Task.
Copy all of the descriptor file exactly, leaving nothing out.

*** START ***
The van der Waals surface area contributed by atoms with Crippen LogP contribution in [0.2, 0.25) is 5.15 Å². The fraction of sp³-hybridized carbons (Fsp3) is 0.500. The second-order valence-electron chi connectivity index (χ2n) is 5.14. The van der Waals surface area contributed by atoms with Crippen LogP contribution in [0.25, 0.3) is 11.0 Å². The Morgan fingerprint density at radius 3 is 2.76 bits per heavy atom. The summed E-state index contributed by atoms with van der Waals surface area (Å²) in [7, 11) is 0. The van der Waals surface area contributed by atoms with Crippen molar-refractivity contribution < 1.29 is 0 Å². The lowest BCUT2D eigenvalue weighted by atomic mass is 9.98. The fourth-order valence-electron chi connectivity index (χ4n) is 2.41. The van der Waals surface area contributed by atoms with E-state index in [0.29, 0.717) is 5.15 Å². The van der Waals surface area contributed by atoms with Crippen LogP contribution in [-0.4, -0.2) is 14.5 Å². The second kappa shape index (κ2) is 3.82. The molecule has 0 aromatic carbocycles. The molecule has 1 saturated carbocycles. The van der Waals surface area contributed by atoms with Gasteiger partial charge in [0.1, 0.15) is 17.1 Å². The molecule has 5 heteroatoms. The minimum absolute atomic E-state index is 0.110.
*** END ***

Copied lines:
The van der Waals surface area contributed by atoms with Crippen LogP contribution in [0.2, 0.25) is 5.15 Å². The fraction of sp³-hybridized carbons (Fsp3) is 0.500. The second-order valence-electron chi connectivity index (χ2n) is 5.14. The van der Waals surface area contributed by atoms with Crippen LogP contribution in [0.25, 0.3) is 11.0 Å². The Morgan fingerprint density at radius 3 is 2.76 bits per heavy atom. The summed E-state index contributed by atoms with van der Waals surface area (Å²) in [7, 11) is 0. The van der Waals surface area contributed by atoms with Crippen molar-refractivity contribution < 1.29 is 0 Å². The lowest BCUT2D eigenvalue weighted by atomic mass is 9.98. The fourth-order valence-electron chi connectivity index (χ4n) is 2.41. The van der Waals surface area contributed by atoms with E-state index in [0.29, 0.717) is 5.15 Å². The van der Waals surface area contributed by atoms with Crippen LogP contribution in [-0.4, -0.2) is 14.5 Å². The second kappa shape index (κ2) is 3.82. The molecule has 0 aromatic carbocycles. The molecule has 1 saturated carbocycles. The van der Waals surface area contributed by atoms with Gasteiger partial charge in [0.1, 0.15) is 17.1 Å². The molecule has 5 heteroatoms. The minimum absolute atomic E-state index is 0.110.